The Screening Room Blog
Wednesday, October 15, 2008
Is 'Frost/Nixon' the thinking man's 'Rocky?'

LONDON, England -- I've just watched the stunning "Frost/Nixon," a feature that boasts exceptional acting performances, with Frank Langella’s portrayal of disgraced U.S President Richard Nixon a standout.

Director Ron Howard should also be praised for his careful, considered depiction of the runup to one of the most watched TV moments in modern American politics.

The film starts in the aftermath of the 1973 Watergate scandal. Following Nixon’s resignation, television presenter David Frost attempts to raise sufficient capital to tempt the ex-president into a TV interview. Nixon duly agrees thinking, along with most of the world, that he is more than an intellectual match for his interrogator and will simply steamroll over him and reconstruct his badly tarnished public image.

Framed intimately in a behind-the-scenes setting, the audience are introduced to the characters of both Frost and Nixon and treated to a refreshingly human look at their contrasting egos and frailties.

Both men share similar desires for public rehabilitation and resurgence -- but before long it appears that only one of them will be able to achieve this. The result is an intellectual fight to the political death that has led some critics to describe the film as “the thinking man’s 'Rocky'."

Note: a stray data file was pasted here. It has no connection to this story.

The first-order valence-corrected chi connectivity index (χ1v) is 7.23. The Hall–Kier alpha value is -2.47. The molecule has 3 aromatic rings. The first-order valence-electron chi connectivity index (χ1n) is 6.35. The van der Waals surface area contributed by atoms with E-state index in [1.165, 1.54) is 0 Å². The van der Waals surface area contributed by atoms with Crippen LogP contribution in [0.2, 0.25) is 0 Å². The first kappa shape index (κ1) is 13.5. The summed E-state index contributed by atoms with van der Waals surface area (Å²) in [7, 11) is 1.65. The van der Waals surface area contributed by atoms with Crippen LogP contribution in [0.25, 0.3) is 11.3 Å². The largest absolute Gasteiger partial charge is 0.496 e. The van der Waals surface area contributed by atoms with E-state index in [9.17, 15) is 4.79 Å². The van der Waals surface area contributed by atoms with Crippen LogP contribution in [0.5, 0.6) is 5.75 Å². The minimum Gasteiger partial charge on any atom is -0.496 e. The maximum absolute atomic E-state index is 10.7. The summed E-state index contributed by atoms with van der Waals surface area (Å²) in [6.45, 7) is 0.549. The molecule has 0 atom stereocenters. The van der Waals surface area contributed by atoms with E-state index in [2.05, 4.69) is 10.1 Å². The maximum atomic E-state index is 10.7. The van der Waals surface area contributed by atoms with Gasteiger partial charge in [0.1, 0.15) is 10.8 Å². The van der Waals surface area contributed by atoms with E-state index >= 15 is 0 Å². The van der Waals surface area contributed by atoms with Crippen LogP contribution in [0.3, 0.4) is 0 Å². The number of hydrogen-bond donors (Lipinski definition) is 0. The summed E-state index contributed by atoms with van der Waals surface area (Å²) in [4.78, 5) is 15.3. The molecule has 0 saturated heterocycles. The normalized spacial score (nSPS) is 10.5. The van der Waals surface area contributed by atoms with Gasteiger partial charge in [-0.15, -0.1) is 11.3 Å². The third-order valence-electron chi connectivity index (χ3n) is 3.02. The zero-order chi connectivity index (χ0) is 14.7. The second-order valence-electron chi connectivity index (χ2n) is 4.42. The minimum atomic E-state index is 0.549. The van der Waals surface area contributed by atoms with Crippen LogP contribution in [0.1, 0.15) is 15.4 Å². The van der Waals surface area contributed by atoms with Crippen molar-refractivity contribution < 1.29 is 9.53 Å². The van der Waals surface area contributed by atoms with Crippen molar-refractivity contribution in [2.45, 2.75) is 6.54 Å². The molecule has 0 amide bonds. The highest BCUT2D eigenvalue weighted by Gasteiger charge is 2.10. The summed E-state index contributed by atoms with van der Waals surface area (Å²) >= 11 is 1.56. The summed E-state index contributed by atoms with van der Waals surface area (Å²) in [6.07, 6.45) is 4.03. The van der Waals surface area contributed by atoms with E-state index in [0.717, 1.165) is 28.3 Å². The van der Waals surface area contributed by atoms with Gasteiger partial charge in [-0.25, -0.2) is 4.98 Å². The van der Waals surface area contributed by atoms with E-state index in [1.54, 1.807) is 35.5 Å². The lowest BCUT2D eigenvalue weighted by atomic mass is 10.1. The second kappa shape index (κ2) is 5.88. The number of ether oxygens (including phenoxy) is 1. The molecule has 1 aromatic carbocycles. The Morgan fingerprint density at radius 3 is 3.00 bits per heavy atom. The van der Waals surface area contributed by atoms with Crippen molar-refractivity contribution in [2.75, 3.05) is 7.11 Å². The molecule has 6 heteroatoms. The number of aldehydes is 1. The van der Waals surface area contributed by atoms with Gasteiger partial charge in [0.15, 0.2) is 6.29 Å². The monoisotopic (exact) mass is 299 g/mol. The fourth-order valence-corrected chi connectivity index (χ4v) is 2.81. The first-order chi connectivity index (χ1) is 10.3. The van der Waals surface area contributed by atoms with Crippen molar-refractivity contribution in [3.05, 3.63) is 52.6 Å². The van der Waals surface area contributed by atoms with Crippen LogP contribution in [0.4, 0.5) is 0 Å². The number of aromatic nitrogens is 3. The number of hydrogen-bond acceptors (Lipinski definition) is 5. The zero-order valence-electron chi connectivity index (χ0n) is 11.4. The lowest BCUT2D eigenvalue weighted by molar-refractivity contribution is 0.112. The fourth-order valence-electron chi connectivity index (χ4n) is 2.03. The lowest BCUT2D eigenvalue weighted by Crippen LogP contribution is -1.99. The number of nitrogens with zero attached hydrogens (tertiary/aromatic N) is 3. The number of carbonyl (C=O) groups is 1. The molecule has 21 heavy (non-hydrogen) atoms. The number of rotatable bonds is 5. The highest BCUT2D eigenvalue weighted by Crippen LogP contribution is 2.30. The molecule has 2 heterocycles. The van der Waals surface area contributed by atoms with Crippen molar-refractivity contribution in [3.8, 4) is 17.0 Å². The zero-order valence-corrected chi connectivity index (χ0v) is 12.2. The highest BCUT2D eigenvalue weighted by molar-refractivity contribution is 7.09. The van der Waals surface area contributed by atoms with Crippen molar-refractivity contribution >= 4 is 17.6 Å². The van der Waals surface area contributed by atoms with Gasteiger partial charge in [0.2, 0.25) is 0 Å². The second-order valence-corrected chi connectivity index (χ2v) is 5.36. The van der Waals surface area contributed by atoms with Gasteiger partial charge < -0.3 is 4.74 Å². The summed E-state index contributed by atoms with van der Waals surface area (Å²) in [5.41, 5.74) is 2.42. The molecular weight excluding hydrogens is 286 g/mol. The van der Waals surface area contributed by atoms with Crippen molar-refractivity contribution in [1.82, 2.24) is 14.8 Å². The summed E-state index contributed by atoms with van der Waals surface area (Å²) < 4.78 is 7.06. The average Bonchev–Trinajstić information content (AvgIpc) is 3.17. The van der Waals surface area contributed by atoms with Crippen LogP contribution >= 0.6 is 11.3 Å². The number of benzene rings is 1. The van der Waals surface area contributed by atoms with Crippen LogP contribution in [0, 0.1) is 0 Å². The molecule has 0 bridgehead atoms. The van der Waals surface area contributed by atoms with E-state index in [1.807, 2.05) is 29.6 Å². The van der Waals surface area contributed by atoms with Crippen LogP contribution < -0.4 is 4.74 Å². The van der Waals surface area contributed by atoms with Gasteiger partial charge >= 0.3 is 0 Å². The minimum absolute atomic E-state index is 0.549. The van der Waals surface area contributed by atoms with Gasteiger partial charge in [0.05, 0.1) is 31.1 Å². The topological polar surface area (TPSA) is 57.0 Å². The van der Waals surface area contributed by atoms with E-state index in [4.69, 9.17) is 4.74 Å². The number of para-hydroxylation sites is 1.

Peter Morgan’s highly-praised play is just as impressive as a feature and Sheen and Langella are well supported with an array of acting talent that includes Kevin Bacon, Oliver Platt, Rebecca Hall, Toby Jones and Matthew Macfadyen.

One of the film's most startling achievements is to create if not sympathy then at least a degree of empathy for a character of such historical notoriety as Nixon -- and it's credit to Howard, Morgan, the cast and the crew.

An early tip for Oscar recognition, "Frost/Nixon" appeals simply as a character study and maintains both intrigue and tension throughout, even to those who have no interest in politics. No mean feat for an event so widely covered at the time.

Frost/Nixon has its world premiere on October 15 as part of the London Film Festival Opening Gala.

From CNN's Simon Laub

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